Draft summary:

  • Traded first-round pick (No. 12 overall) to NYCFC for No. 19 overall, $75,000 in General Allocation Money
  • Emil Cuello (Round 1, #19)
  • Don Tchilao (Round 2, #36)

MIN

Minnesota United FC

GRADE: B- Getting a high-upside goalkeeper that comes with a Generation adidas contract is good business, though finding Dayne St. Clair minutes this season is critical. Trading back into the first round netted them Chase Gasper, a left back that’s struggled to stay fit during his college career but is good when he’s on the field. Hassani Dotson could emerge as a box-to-box option if he can find his way onto the team.

Draft summary:

  • Traded $50,000 in General Allocation Money to Chicago for No. 15 overall
  • Dayne St. Clair (Round 1, #7)
  • Chase Gasper (Round 1, #15)
  • Hassani Dotson (Round 2, #31)

MTL

Montreal Impact

GRADE: B Bringing in an MLS-veteran for a first-round pick is never bad business, and the Impact had shipped off its first-round pick to Dallas in exchange for Maxi Urruti. His scoring rate aside, he should be a good fit for the system. Amar Sejdic is talented, although the central midfielder has to show that he can cope with the league’s physical demands to succeed.

Draft summary:

  • Amar Sejdic (Round 2, #34)

NE

New England Revolution

GRADE: C+ Both DeJuan Jones and Tajon Buchanan are talented players that can run fast. But if looking to fill out a roster with players that compete for different spots, New England could’ve gone in a different direction. The attacking duo could very well pan out, however.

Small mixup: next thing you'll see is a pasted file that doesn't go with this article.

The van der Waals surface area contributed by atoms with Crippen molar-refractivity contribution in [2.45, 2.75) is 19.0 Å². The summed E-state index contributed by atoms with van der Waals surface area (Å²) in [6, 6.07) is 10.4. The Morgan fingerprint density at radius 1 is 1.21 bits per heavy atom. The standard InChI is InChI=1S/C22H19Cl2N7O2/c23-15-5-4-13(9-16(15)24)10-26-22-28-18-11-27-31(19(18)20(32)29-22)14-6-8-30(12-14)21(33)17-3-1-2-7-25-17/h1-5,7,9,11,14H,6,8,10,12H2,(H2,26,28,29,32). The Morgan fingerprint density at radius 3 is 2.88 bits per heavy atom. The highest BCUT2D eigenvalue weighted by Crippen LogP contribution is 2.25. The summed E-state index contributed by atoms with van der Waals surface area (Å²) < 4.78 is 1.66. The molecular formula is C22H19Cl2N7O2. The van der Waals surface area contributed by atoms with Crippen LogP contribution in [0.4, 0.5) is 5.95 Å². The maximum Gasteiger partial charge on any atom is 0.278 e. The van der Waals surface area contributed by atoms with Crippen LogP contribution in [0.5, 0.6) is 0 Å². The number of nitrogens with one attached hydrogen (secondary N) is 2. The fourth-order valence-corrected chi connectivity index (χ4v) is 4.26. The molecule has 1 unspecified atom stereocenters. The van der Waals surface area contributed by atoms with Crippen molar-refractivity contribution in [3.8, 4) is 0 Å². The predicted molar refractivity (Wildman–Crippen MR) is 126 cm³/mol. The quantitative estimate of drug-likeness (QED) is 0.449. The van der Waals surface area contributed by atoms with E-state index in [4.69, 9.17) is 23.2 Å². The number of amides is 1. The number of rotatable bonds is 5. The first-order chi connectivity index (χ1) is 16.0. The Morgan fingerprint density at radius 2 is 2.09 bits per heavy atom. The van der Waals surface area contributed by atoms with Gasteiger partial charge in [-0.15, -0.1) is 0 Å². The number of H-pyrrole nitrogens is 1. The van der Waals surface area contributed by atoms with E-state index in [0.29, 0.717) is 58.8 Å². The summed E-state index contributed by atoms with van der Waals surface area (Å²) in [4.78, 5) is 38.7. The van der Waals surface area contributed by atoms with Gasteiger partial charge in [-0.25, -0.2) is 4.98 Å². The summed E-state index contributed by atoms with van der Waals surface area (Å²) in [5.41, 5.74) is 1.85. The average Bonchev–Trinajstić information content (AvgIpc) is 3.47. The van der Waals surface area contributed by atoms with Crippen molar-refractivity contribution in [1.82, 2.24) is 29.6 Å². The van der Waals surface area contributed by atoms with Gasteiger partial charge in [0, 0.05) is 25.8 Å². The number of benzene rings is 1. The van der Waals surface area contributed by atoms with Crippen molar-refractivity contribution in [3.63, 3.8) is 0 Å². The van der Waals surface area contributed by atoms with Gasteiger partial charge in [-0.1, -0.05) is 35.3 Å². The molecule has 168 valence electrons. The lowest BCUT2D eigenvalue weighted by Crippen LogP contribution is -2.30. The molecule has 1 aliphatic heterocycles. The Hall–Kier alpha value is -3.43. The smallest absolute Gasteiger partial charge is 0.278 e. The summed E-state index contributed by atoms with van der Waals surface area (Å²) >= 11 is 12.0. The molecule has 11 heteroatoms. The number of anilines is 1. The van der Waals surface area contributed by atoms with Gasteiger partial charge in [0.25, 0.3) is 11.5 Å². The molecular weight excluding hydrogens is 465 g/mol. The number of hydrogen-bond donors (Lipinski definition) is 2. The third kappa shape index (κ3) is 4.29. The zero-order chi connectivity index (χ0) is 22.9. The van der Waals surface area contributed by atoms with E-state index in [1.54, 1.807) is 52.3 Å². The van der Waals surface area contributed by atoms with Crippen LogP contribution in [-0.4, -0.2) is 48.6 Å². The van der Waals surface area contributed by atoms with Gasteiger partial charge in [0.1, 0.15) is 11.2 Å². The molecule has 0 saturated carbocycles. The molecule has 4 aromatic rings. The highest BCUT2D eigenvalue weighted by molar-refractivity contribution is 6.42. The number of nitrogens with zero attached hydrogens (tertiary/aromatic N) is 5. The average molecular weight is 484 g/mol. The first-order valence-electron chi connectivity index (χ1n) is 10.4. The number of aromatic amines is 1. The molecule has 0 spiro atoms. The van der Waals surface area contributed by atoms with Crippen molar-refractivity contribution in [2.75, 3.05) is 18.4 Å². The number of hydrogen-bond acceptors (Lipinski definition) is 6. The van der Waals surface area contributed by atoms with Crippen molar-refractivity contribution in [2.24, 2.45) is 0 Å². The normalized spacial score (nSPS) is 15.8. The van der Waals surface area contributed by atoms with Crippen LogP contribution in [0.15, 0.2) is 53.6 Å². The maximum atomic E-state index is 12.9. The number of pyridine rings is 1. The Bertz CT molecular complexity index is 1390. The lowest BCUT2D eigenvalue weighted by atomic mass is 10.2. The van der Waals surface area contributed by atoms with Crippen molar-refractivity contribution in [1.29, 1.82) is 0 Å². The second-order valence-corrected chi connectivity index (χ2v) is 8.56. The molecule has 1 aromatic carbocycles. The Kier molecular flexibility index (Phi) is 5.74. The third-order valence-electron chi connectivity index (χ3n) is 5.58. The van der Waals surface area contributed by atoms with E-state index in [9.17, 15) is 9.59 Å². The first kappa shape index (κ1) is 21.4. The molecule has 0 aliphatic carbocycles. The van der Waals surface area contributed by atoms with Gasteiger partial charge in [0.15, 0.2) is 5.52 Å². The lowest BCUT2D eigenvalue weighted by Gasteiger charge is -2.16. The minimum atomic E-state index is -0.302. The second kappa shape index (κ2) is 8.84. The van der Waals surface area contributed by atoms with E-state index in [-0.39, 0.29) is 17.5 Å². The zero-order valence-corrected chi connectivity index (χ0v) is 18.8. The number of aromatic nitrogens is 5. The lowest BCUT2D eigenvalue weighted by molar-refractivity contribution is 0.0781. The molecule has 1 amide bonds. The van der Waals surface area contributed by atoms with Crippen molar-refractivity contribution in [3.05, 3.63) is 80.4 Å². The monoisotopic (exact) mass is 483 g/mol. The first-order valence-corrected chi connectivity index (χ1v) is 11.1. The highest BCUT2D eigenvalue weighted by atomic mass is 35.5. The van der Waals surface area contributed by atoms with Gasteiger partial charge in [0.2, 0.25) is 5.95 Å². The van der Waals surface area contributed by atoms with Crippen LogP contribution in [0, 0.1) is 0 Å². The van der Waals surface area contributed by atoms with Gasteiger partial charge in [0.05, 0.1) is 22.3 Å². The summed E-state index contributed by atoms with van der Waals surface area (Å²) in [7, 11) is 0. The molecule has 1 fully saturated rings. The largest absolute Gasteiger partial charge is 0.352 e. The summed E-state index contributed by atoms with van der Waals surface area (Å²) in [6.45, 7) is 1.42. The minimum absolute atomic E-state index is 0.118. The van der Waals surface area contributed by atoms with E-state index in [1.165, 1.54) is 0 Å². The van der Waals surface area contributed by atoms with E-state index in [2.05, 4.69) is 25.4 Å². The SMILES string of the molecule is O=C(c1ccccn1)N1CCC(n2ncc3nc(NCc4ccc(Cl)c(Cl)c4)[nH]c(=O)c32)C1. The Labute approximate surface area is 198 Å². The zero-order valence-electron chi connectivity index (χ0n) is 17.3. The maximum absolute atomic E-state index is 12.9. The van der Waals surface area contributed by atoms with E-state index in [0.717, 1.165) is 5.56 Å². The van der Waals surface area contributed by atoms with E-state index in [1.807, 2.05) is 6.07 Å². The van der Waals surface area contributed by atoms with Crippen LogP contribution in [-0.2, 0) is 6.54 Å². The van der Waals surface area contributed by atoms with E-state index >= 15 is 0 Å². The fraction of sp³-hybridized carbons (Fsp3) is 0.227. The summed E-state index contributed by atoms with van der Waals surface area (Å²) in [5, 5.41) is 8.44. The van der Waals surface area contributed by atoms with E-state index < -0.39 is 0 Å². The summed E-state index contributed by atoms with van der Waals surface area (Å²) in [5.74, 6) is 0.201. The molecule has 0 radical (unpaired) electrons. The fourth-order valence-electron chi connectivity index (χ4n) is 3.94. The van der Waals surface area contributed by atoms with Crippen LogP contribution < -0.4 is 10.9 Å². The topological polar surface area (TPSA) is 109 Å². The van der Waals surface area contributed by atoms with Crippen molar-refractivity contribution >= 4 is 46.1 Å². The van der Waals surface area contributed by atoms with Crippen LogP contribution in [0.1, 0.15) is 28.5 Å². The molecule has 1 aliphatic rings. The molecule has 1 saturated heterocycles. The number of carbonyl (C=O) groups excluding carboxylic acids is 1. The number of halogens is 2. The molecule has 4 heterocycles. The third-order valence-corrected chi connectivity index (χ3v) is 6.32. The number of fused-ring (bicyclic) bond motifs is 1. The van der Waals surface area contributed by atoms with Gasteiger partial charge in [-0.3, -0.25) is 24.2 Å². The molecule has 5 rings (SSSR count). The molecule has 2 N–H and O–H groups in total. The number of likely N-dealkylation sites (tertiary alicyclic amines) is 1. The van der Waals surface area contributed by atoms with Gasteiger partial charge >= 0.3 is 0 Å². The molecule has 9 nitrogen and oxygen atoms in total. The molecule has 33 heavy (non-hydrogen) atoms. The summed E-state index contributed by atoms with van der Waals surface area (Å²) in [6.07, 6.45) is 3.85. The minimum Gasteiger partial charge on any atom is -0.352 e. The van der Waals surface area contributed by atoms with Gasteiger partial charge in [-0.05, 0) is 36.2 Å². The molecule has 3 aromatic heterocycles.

Draft summary:

  • Traded second-round pick (No. 33 overall), 2020 third-round pick, 2020 fourth-round pick to D.C. United for 2020 second-round pick
  • Tajon Buchanan (Round 1, #9)
  • DeJuan Jones (Round 1, #11)

NYC

New York City FC

GRADE: C Trading up to add Luis Barraza seemed like a bit too early for the Marquette goalkeeper, who was the Big East goalkeeper of the Year in 2018. Abdi Mohamed likely faces long odds for a roster spot. If he does, he needs to find a path to playing time, there’s a chance he can continue to develop and emerge as an MLS-caliber right back.

Draft summary:

  • Traded first-round pick (No. 19 overall), $75,000 in General Allocation Money to LA Galaxy for No. 12 overall
  • Luis Barraza (Round 1, #12)
  • Abdi Mohamed (Round 2, #43)

NY

New York Red Bulls

GRADE: B- It was an interesting, topsy-turvy decision-making process for the Red Bulls. After trading up to add Roy Boateng, a center back that is athletic enough to compete in the league, they tapped former Red Bulls PDL midfielder Janos Loebe. Given their proximity to Sean Nealis they must have seen something in the Hofstra defender. But they probably didn’t need to trade up to select him in the second round, though it did bring them closer to Boateng. Rece Buckmaster comes from a tremendous program, although he’ll need to adapt and adjust very quickly to play at right back in MLS.